You cannot go to Rome without seeing the vast history overlapping itself and modernity. Though the forum is more crowded these days (put a price on it and tourists will flock?) one cannot help but be fascinated. On the Via Sacra, the main road going through the forum, the very large facade of the Temple of Antoninus & Faustina is clearly visible. You can see that there was a church built onto it later.
The Basilica of Maxentius is so impressive, especially when you consider that these large arches would have been to the side of the basilica. This basilica can easily be compared to St. Peter's, Vatican City, for scale. I have a book that I bought on my first trip to Rome which is really helpful for visualisation: photographs of sites have flippable overlays which illustrate the site as it would have appeared in its heyday! I love this book!
All that remains of the circular Temple of Vesta in the forum. I was a bit disappointed that there are barriers to go along with the better footpaths in the forum, so I didn't have the freedom to wander among the ruins as I did on my first trip. But perhaps "disappointed" is too big a word, as walking this close to these ruins will always be an amazing experience.
I was taking a good look at the Arch of Septimius Severus and was curious about this "angel" with the soldier's uniform on a stick, My daughter had the interesting suggestion that it could represent soldiers doing the will of the gods, like puppets. Another possibility is that it is Victory (Nike figures in Roman iconography have wings) displaying the armour of the vanquished. On the bases of victory columns (such as Trajan's Column, the Column of Marcus Aurelius, etc) the armour of the defeated armies is depicted. I went back to the other arches in the forum, the Arch of Constantine and the Arch of Titus, to find that the same motif recurs.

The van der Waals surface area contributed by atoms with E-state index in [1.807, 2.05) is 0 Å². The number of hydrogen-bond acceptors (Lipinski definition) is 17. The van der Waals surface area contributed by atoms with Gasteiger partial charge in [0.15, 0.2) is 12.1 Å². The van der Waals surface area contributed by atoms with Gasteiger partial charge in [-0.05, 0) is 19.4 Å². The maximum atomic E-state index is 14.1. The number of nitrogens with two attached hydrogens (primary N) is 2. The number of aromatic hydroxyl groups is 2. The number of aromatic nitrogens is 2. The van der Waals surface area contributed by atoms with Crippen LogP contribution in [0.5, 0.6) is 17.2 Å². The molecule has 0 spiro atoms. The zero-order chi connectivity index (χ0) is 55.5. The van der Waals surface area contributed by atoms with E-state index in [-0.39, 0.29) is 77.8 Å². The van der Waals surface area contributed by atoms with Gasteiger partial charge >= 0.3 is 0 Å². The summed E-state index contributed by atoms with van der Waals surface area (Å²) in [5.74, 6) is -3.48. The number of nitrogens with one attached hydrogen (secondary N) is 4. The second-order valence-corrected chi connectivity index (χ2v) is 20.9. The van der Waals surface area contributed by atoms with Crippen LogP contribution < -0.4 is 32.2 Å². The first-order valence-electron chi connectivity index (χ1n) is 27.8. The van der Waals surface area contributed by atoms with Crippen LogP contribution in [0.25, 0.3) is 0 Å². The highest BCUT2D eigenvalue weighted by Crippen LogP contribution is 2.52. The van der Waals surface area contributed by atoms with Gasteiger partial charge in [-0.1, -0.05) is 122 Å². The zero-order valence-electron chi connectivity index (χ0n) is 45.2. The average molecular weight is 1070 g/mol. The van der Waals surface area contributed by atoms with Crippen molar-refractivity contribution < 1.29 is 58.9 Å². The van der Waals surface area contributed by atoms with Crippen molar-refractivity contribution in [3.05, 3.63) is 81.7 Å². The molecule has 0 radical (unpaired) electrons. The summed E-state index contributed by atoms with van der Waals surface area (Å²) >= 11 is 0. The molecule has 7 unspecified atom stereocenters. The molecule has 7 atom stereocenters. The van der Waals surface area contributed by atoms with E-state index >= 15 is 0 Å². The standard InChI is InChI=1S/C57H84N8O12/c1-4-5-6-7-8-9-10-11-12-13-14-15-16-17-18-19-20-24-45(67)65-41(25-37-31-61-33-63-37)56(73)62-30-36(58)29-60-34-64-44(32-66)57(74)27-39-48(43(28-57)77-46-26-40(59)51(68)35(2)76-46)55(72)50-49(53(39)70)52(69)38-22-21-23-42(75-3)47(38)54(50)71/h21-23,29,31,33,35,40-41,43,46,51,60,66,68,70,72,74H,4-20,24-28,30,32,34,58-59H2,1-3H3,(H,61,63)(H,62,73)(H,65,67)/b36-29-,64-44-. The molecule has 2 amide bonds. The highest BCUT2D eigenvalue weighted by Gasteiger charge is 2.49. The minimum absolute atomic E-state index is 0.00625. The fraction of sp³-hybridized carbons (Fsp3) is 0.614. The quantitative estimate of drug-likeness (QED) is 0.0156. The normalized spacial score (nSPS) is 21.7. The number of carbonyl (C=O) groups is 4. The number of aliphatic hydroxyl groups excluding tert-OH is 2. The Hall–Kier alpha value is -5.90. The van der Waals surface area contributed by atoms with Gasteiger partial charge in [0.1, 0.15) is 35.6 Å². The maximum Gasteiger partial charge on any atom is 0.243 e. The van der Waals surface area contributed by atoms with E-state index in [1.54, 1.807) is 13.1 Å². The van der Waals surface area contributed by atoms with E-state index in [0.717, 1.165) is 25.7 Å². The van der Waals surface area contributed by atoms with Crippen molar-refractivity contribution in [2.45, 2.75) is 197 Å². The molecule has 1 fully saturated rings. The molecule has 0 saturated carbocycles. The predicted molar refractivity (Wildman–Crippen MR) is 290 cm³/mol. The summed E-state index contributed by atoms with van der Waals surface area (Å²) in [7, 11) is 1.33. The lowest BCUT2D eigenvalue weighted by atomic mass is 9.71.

On another day it was lovely to stroll by some other ruins which have had some reconstruction work done. There are two remaining temples from the original Forum Boarium, one of the earliest Roman river port facilities (Portus Tiberinus). This circular temple is often attributed to Vesta but apparently research has shown that it more likely the Temple of Hercules Victor, dating from the 2nd c BCE. When taking a closer look at the nearby rectangular temple (also in good nick, restoration/renovation work having been done) I noticed part of a modern sign visible through a window. I could read "ecola" and wondered if a university "school of archaeology" had access to the buildings. They were clearly locked with modern locks.
Walking further up this road (parallel to the river, between the river and the forum) one comes upon the remains of the Theatre of Marcellus (begun by Julius Caesar and finished by Augustus; Augustus dedicated it to his nephew & heir, Marcellus) and three columns of the Temple of Apollo. The beauty of this site is its easy access, and as you can see by the photo, the rarity of tourists.
Continuing a stroll, in the direction of Campo de Fiori, is the Area Sacra. This forum is below ground, with limited access (only at certain times) and is a cat sanctuary. Apparently Rome is famous for cats everywhere, but we only saw two at the Colosseum and counted thirteen here; we saw no others. One of the four temples at Area Sacra is the site of Julius Caesar's murder and wreaths are still lain in his memory.
Sunset is a lovely time to view the Imperial Fora (across the road from Forum Romanum, aka the forum).These fora were built by/dedicated to Julius, Augustus, Domitian, Nerva and Trajan. There is limited access to Trajan's Forum at certain times, but all fora, including Trajan's Column, can be viewed from street level (i.e., looking down into fora and in the case of Trajan's Column looking both down and up!).